This carefully crafted Untitled gold bracelet not only exemplifies Alexander Calder’s unprecedented vision for jewelry, but is also among his most exceptional designs for women. Internationally known as an artistic vanguard whose wire sculpture surpassed all contemporaneous boundaries, Calder brought the same radical ingenuity to his jewelry as he did to the delicate structural balance of his famous mobiles.
A third-generation sculptor and son to a painter, Calder’s family fostered his precocious creativity from the time he was a child. He often played with remnants of wire that were found around his home, and soon began creating toys, figurines and impressive wire jewelry for his older sister’s dolls. While a Philadelphia native who studied under John Sloan at the Arts Students League, Calder is often considered to be a Parisian because of his many years spent living in Europe’s art epicenter. Calder’s initial profession was that of a mechanical engineer, which provided an indispensable design knowledge to his inventions and scrupulously detailed approach inherent in the structural intricacies of his pieces.
During the late 1930s, Calder began working in lost wax casting, and maturely designing necklaces, earrings and other types of jewelry. The keen handling of fine metals for which Calder is acclaimed resounds in his stunning mastery of the bracelet’s gold wire. Seamlessly sculpted to softly wind around a woman’s wrist, Calder was as ergonomically attentive to the subtle curves and graceful lines of this piece as he was to the atmospheric forces that propel his mobiles. Calder’s creative process involved a constant awareness of any element that may impact the final outcome of his work, including the graceful compliments of the female form. This work is a refined investigation into form and function, showcasing his passion for flawless execution which never faltered regardless of the task.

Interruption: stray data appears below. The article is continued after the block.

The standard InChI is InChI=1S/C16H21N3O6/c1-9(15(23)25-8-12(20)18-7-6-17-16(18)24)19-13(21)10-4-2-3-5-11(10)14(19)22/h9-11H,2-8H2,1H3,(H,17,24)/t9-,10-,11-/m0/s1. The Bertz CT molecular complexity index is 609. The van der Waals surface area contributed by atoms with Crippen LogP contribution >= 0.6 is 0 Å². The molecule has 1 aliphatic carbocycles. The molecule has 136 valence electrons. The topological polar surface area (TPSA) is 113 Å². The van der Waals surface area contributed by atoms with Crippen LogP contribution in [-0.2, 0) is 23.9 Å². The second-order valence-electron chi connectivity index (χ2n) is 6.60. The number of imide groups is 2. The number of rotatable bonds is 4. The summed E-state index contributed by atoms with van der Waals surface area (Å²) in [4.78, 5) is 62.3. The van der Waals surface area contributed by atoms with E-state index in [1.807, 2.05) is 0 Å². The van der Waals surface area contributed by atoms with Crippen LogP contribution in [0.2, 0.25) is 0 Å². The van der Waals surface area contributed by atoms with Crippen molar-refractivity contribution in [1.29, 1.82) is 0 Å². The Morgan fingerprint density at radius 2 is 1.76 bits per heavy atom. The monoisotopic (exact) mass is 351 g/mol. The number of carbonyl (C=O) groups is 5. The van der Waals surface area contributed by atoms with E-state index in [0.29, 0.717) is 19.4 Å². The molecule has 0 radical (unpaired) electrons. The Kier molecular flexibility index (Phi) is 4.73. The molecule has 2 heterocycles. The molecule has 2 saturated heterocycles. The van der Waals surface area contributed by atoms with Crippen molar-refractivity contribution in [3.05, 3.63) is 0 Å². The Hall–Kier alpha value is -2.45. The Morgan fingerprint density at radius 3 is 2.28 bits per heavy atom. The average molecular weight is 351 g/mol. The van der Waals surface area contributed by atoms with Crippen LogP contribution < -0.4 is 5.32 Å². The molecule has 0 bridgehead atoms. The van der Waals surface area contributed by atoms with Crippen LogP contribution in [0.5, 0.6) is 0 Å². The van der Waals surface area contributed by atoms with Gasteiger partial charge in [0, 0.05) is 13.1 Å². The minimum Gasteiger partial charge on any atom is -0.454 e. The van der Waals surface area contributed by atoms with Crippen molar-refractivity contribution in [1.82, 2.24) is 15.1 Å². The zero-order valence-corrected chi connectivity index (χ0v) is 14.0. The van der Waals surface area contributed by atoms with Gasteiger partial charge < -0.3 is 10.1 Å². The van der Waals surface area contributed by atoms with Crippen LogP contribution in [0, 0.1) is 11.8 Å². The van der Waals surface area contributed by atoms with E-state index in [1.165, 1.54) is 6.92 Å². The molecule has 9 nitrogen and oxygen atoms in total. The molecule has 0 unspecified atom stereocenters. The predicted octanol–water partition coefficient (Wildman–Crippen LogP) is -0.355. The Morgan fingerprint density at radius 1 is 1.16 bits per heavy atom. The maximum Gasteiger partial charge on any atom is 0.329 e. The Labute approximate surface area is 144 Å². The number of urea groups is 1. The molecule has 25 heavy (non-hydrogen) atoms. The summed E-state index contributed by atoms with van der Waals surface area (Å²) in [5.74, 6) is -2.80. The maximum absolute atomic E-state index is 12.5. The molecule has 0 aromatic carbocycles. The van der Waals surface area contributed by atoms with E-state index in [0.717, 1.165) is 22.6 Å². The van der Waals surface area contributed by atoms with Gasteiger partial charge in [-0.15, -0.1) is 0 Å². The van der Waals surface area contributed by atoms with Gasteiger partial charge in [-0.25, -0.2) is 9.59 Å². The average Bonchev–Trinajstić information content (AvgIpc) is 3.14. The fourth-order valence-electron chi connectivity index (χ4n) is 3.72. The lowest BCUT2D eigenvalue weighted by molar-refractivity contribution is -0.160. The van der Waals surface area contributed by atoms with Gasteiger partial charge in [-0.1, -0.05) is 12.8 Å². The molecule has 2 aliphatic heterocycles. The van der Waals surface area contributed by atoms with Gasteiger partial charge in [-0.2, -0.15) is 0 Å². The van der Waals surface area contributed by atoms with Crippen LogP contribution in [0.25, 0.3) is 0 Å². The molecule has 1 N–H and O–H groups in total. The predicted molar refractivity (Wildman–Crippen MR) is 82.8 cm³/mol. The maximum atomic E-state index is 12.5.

During the 1940s, Calder saw both professional recognition and creative growth. Not only would he receive his first solo exhibition at the Museum of Modern Art, but his stabiles were also requested for production on a monumental scale. This was the same moment in which he expanded his oeuvre to include a breathtaking collection of wearable artworks for both men and women. Calder was never bound to any particular style or medium. The outstanding level of consideration and engineering that he put into the environmental compatibility of his stabiles with their surrounding architecture, was also put into every elegant detail of this bracelet. Calder’s jewelry gives new life to a place where fashion meets art. His work effortlessly navigates the delicate landscape of women’s wear, sculpture and gifted design. His Untitled gold bracelet defines this, showing sleek and modern sophistication—graceful in its timeless elegance.